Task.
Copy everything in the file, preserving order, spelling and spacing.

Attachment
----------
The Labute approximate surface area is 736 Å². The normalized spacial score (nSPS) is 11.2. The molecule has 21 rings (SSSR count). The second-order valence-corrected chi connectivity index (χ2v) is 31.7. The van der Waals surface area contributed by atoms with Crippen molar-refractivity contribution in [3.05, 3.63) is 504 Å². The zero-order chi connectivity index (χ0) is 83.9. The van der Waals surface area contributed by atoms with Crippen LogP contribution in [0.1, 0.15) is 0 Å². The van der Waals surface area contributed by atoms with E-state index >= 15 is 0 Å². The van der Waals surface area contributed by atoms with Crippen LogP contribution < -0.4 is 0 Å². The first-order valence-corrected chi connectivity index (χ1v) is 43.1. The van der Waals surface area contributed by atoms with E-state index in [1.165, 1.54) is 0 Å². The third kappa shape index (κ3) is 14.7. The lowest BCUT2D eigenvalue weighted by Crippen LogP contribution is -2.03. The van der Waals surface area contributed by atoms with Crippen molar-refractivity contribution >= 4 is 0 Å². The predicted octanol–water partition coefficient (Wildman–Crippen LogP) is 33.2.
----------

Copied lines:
The Labute approximate surface area is 736 Å². The normalized spacial score (nSPS) is 11.2. The molecule has 21 rings (SSSR count). The second-order valence-corrected chi connectivity index (χ2v) is 31.7. The van der Waals surface area contributed by atoms with Crippen molar-refractivity contribution in [3.05, 3.63) is 504 Å². The zero-order chi connectivity index (χ0) is 83.9. The van der Waals surface area contributed by atoms with Crippen LogP contribution in [0.1, 0.15) is 0 Å². The van der Waals surface area contributed by atoms with E-state index >= 15 is 0 Å². The van der Waals surface area contributed by atoms with Crippen LogP contribution < -0.4 is 0 Å². The first-order valence-corrected chi connectivity index (χ1v) is 43.1. The van der Waals surface area contributed by atoms with E-state index in [1.165, 1.54) is 0 Å². The third kappa shape index (κ3) is 14.7. The lowest BCUT2D eigenvalue weighted by Crippen LogP contribution is -2.03. The van der Waals surface area contributed by atoms with Crippen molar-refractivity contribution >= 4 is 0 Å². The predicted octanol–water partition coefficient (Wildman–Crippen LogP) is 33.2.